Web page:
While it’s true that Jesus was part of a vast class called “humans,” he was also part of a much smaller one. He was part of a class of humans whose birth and death were predicted in religious texts (the Old Testament: Isa. 7:14. Mic. 5:2, Ps. 22:16-18, Is. 53:5, 9, 7) and documented by historians and in the New Testament.

He was also, as far as we know, the only Jewish carpenter named Jesus killed by crucifixion by the Romans under the reign of Pontus Pilate (Mk. 6:3). He was the only one who was mockingly given the title “King of the Jews” and also crucified by the Romans (Matt. 27:37). He was the only person ever crucified by the Romans whose family and friends claimed had risen from the dead and described their interactions with him in detail at great danger to their own lives (Luke 24:36-49).

Lastly, he’s the only crucified person known to have become the founder of the largest religion in the world (Acts 2). (Plus, his words are recorded in red in the Bible .🙂)

So, in that class, the probability that he died and stayed dead is either 0 or 100 percent; either he was crucified and stayed dead, or he was crucified and rose from the dead. There’s no 50 percent here.

We can add that to what we know about how Jesus’s resurrection involved God’s will. Christians believe that God, freely and consistent with his sovereign purposes of redemption, raised Jesus from the dead. The idea that the one true living God would raise his only begotten Son from the dead after He had made His sacrifice for sin isn’t at all illogical or improbable.

If God exists (and no one has ever proven that He doesn’t), wouldn’t any reasonable God who’s also a Father do that, especially if His Son’s resurrection was required to complete His work of salvation, which was the whole purpose of the cross in the first place (Eph. 1:19-23, Rom. 6:4).

Christians believe that God is a rational, all-knowing, and all-powerful being with intellect (beliefs and knowledge), emotions (love and hate), and a will (the ability to form and carry out goals and intentions). We also believe that humans are created in God’s image and have these attributes to varying degrees. Unfortunately, we’ve fallen into sin and rebellion, which has separated us from God and subjected us to His wrath (Rom. 1:18-24).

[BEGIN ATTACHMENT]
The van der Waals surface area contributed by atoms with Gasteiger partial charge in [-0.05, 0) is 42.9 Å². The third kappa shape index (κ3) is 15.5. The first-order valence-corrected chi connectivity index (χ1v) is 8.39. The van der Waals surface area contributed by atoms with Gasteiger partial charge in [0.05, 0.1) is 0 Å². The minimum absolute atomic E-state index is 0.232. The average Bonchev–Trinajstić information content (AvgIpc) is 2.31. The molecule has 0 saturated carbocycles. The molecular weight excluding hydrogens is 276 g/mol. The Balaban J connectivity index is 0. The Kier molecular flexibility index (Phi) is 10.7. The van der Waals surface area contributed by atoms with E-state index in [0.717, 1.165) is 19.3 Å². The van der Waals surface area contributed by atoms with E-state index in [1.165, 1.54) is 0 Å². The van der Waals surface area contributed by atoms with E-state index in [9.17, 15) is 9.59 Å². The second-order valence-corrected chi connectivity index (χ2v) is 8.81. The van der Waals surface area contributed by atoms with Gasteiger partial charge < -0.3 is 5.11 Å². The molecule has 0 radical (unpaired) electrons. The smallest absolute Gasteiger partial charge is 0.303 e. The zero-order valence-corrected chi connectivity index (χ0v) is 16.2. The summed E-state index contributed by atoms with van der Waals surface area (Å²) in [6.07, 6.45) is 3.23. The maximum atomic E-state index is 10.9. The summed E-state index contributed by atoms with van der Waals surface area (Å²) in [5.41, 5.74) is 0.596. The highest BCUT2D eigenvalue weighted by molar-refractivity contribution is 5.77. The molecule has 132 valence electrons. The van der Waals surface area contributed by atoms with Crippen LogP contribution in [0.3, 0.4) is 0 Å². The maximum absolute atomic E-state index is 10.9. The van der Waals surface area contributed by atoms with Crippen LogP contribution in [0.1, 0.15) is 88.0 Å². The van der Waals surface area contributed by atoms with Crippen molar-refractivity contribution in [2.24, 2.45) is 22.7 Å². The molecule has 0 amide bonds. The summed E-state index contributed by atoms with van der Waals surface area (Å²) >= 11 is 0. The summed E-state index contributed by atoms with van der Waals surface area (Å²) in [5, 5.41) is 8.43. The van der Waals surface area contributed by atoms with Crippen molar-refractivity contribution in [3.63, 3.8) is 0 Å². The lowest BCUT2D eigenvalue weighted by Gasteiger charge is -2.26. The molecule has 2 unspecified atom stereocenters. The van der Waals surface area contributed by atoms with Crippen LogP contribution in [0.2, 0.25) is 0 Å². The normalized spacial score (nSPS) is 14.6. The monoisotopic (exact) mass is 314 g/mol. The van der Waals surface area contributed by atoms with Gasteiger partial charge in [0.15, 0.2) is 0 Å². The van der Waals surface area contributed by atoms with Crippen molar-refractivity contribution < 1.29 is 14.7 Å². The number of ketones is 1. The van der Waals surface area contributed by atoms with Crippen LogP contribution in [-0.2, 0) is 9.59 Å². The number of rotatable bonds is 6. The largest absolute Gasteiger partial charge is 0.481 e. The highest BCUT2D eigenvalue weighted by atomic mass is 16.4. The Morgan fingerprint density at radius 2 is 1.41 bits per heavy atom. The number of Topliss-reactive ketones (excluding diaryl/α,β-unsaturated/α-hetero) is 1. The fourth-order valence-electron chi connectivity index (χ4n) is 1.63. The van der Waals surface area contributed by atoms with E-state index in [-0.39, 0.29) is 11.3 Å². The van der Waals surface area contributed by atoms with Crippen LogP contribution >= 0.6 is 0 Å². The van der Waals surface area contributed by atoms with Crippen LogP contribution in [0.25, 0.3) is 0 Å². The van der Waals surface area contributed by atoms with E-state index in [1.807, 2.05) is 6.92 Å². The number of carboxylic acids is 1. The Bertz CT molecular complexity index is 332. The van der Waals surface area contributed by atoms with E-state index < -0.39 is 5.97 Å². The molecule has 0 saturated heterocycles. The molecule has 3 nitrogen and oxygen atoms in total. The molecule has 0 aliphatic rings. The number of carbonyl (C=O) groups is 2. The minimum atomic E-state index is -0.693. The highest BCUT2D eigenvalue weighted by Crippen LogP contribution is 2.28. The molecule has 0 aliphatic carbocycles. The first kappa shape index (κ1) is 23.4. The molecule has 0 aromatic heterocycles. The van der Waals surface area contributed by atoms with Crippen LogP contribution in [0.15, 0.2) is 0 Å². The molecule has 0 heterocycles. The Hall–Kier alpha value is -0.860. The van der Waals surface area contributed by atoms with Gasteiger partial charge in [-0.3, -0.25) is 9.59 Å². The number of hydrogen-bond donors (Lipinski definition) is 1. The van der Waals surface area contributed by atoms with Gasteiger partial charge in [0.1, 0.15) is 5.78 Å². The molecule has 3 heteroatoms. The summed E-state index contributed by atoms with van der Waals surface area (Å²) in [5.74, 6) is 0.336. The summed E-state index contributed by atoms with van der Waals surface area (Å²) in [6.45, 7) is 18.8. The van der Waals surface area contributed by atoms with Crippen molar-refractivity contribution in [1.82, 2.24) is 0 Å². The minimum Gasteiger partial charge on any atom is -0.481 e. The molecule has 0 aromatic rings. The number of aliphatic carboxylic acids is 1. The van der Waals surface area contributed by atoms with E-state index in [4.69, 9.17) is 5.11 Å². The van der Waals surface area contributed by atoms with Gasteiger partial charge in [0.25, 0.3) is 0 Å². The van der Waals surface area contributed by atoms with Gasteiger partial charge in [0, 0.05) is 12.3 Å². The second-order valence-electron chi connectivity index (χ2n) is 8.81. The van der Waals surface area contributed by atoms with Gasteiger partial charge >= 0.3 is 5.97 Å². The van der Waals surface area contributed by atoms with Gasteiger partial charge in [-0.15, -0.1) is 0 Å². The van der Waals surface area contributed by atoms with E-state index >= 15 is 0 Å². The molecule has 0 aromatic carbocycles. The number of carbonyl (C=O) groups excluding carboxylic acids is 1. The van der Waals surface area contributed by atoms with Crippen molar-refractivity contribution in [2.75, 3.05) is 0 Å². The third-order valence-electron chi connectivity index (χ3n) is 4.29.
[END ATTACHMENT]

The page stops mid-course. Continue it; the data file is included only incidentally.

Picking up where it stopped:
Since we can’t overcome our predicament on our own, we need help—we need salvation. To this end, God sent His Son, Jesus, to be the Redeemer, and the price of redemption was His death on the cross. But the story of salvation doesn’t end there; it includes Jesus’ bodily resurrection and ascension to the Father’s right hand (Rom. 6:1-23).

God could’ve accomplished His redemptive plans in a million different ways, but according to the gospel, this is how He did it. The New Testament teaches that justification and salvation are based solely on what Christ did for us to fulfill God’s plan—not on our own works, but on the work of Jesus Christ on our behalf (Eph 2:8-9).

Christ secured eternal life for us, and our hope of eternal life is grounded in Jesus Christ our Savior (Titus 3:7). As Herman Bavinck said, Christ’s resurrection is “the guarantee of our forgiveness and justification (Acts 5:31; Rom. 4:25)…and the “the foundation and guarantee of our salvation.” This is the strongest possible pledge and assurance of hope we can imagine! (The Wonderful Works of God, pp. 216).

Our great hope

Retirement can be a fun and exciting time of life. But at some point, we’re all confronted with our mortality. While we may relish the joys of life on this earth, despite all the toil, trouble, and temptation, we also imagine what will come next after we die.

These are the existential questions about life, death, salvation, and eternity. At its core, Easter is a celebration of Jesus Christ’s resurrection, the pivotal event upon which all of the Christian faith turns because it validates Jesus’s claims as the Messiah and Savior of the World (1 Cor. 15:14, 17).

It also signifies the triumph over sin, death, and the grave and promises a bodily resurrection for believers. This promise is significant to those of us who may be experiencing (or will experience) physical weakness and decline as we age. It carries a unique message of anticipation for the promise of our own future bodily resurrection (1 Cor. 15:51).

In fact, our lives, futures, and eternity all depend on the truth of the resurrection. It’s all about Rom. 10:9—confessing with our mouths that Jesus is Lord and believing in our hearts that He rose from the dead.